Sunday dawned and todays run was again on the drop-off system, which works well if everyone does their bit. The leader and tail end Charlie wore yellow tabards, so that when a corner is turned, the number two bike stops to point the way - and stays there until the tail end Charlie arrives. The girls had decided that they were going to allow us guys out on our own today - Isn't it amazing as to how much faster the bike goes when there is no pillion passenger. The sun was out and it stayed that way for the rest of our stay.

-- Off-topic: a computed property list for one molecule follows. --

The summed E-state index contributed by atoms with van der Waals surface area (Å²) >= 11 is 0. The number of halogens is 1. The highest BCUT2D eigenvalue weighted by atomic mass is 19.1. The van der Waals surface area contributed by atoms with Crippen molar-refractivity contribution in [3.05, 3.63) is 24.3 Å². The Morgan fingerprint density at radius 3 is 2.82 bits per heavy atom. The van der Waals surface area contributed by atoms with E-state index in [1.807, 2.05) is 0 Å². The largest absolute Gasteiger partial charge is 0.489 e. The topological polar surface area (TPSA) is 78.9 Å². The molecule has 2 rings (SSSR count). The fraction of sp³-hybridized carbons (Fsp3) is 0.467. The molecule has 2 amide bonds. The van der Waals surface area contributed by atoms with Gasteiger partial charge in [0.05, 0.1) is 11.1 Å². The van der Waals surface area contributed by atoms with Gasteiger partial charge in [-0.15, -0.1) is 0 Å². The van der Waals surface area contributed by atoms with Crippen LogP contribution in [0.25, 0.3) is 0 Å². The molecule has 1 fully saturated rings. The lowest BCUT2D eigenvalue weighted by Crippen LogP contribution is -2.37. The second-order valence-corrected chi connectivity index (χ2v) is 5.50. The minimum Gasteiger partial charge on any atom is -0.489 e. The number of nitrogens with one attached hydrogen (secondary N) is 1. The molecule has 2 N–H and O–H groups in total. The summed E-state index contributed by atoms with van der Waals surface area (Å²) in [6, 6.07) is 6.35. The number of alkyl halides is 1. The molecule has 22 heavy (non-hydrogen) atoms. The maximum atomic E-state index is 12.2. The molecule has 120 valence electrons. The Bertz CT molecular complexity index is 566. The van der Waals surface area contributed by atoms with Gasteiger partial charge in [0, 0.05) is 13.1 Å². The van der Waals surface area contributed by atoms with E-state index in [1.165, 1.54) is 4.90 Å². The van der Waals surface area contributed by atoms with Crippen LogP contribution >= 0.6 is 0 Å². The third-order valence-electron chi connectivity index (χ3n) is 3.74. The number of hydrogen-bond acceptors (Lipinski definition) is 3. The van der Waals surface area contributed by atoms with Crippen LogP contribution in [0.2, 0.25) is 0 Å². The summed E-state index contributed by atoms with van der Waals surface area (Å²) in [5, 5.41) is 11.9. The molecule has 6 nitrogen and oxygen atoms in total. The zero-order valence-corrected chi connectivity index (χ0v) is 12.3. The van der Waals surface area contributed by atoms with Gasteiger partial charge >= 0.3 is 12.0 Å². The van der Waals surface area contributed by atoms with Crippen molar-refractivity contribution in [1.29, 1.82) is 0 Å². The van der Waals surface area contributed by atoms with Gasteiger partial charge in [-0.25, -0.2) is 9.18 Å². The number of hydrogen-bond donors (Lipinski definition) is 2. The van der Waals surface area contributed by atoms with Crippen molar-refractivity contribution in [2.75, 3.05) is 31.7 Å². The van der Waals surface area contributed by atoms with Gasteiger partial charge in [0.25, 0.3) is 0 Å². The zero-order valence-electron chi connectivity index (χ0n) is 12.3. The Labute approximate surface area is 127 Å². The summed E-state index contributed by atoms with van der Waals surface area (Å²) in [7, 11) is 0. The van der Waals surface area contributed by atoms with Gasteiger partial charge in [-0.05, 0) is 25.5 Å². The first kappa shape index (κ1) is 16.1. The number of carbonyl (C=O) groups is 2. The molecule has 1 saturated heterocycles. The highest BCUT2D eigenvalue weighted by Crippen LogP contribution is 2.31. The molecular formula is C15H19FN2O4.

We all set off in convoy - yellow tabard in front and yellow tabard at the back. On each corner the number two rider stopped until the last rider came along. There were a few hiccups - the rider of the Nimbus outfit didn't wait for the last man and then, whilst riding number 3, the number 2 rider just carried on at one junction. So I stopped to do my bit instead. The roads were nice and uncluttered and a real pleasure to ride.

At one point Dave's James suffered from the gremlins and ended up in the recovery truck.
After about 35 miles we stopped at a local hostelry only to see the James ride in. The recovery had stopped on a hill and unloaded the James, which started easily on a downhill push.